Louis Simoneau

Ruby, OOP, TDD, Remote Work, Miscellany

Joell Ortiz — Farewell to Summer EP

Joell Ortiz’s new free EP Farewell Summer is fire.

I’m so hot, I could stand still and pour sweat In the North Pole, fully naked with my balls wet


Check out this track, So Wrong, featuring Talib Kweli, Brother Ali, and Jean Grae (talk about an all-star lineup):

CBC Radio’s Ideas Bats One Out the Park

A great program all-round, Ideas, from CBC Radio, recently ran a two part round-table discussion on secularism in modern democracies that was just fantastic. A reasoned, in-depth, and principled discussion that steered clear of all the usual empty rhetoric on the topic. If you’ve got two hours of listening time at any point in the next few weeks, this is most definitely how I’d recommend you spend them.

Webby Award Winners for Design, Flashblock Edition

Last week the winners of the 2010 Webby awards were announced. Jennifer Farley, one of the staff bloggers at SitePoint (where I work), recently posted a breakdown of five of the winners in design-related categories, along with her impressions of the sites in question. I think that’s a great idea, so I’m going to write my own version of that post, examining the same five winning sites.

Best Homepage/Welcome page

This category was won by Male Copywriter. Here’s what that site looks like:

I like the understated aesthetic and the use of black to convey authority.

Best Structure/Navigation

The winner in this category was HBO/Imagine. Here’s a screenshot of that site:

Again, a simple, clean design that really speaks to the modern web audience. I love it.

Best Use Of Animation/Motion Graphics

The winner in this category is The Pop Shoppe. A very interesting design, shown here:

Best Use Of Photography

This category was won by The Economist: Thinking Space, with a stark design that really lets the photos speak for themselves:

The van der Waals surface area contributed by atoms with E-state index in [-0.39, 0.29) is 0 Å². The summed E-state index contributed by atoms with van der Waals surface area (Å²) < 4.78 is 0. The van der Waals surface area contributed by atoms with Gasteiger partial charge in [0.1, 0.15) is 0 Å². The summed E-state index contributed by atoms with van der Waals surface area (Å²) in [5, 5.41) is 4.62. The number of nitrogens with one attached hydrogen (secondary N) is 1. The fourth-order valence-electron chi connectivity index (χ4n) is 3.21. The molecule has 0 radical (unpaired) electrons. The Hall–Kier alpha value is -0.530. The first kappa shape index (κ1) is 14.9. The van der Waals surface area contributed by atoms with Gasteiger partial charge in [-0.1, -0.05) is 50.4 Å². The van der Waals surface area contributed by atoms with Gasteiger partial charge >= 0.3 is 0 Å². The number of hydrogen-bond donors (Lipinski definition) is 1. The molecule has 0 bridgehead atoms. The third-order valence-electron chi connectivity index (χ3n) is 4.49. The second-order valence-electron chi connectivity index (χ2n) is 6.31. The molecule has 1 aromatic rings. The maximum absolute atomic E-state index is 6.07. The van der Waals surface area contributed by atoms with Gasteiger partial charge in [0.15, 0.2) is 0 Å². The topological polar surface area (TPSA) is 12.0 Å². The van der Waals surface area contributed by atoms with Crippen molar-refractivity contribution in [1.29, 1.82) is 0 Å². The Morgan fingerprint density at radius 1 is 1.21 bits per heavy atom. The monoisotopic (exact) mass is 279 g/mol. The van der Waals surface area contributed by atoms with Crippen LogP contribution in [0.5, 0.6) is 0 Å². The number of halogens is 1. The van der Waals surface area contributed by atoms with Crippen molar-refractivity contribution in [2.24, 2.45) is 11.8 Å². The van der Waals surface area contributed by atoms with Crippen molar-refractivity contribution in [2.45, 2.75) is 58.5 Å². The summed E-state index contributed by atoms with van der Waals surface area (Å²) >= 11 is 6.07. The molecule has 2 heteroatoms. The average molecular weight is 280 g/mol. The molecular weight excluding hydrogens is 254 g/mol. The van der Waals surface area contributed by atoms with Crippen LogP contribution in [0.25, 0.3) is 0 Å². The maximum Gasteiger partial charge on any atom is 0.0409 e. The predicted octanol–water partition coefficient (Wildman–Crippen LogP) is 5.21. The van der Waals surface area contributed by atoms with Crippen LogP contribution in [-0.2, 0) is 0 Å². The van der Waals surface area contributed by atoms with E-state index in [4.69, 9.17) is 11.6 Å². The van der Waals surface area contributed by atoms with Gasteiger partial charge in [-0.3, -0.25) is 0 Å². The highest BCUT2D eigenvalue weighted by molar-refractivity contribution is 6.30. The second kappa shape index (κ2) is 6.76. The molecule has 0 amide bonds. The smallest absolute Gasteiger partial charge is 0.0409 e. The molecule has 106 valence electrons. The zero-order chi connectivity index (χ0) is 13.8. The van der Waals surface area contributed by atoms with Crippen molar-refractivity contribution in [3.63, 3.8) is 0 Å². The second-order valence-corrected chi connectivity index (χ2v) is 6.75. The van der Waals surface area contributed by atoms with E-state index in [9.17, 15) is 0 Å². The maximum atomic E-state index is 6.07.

The Best Visual Design – Aesthetic

Finally, this coveted category went to Nike’s Jordan: History of Flight site:

Again, a minimalist style makes this website a clear winner.


I think the Webby awards have done a fantastic job highlighting the best of web design in 2010, across the full range of available technologies and adhering to the open principles that give the Web its true strength.

Free Wireframe Kit for Google Drawings

I’m a big fan of Mockingbird for creating quick mockups and wireframes. It’s free, it’s online, and it does just about everything you want it to do.

That said, a bit of choice never hurt anyone, so it’s interesting to see that Google Drawings, the recent addition to the Google Docs family, can be used quite effectively as a wireframing tool.

Morten Just wrote a blog post describing how he uses it for that purpose, but even more awesomely he’s shared a drawing with an extensive selection of shapes, stencils, and widgets sitting in the margin ready for use. With the help of this “wireframe kit,” Google Drawings really does stack up quite well against dedicated wireframing tools.

Just open the document, select File –> Make a copy, and you’re off to the races with a fantastic toolkit containing text input boxes, icons, check boxes, flowchart boxes, tabs, buttons, you name it.

Huge props to Morten for sharing this toolkit with the public.

NUMMI | This American Life

Episode 403 of This American Life has a fascinating story about the US auto industry and how GM missed a golden opportunity to correct its course and save itself.

There’s a lot of interesting business theory in there, but even if that’s not your thing it’s great to have a window into this aspect of the history of the 20th and early 21st century.

Highly recommended.

NUMMI | This American Life.

Trust Agents Review

On the recommendation of our marketing guy, I’ve recently been listening to the audiobook version of Trust Agents, by Chris Brogan and Julien Smith.

The book aims to teach the reader how to become a “trust agent,” an expression the authors use to describe someone who leverages the power of trust in the online word. It’s a far cry from my usual reading material, but since my job requires some level of interaction with an online community, I figured the topic would be worth trying to learn more about.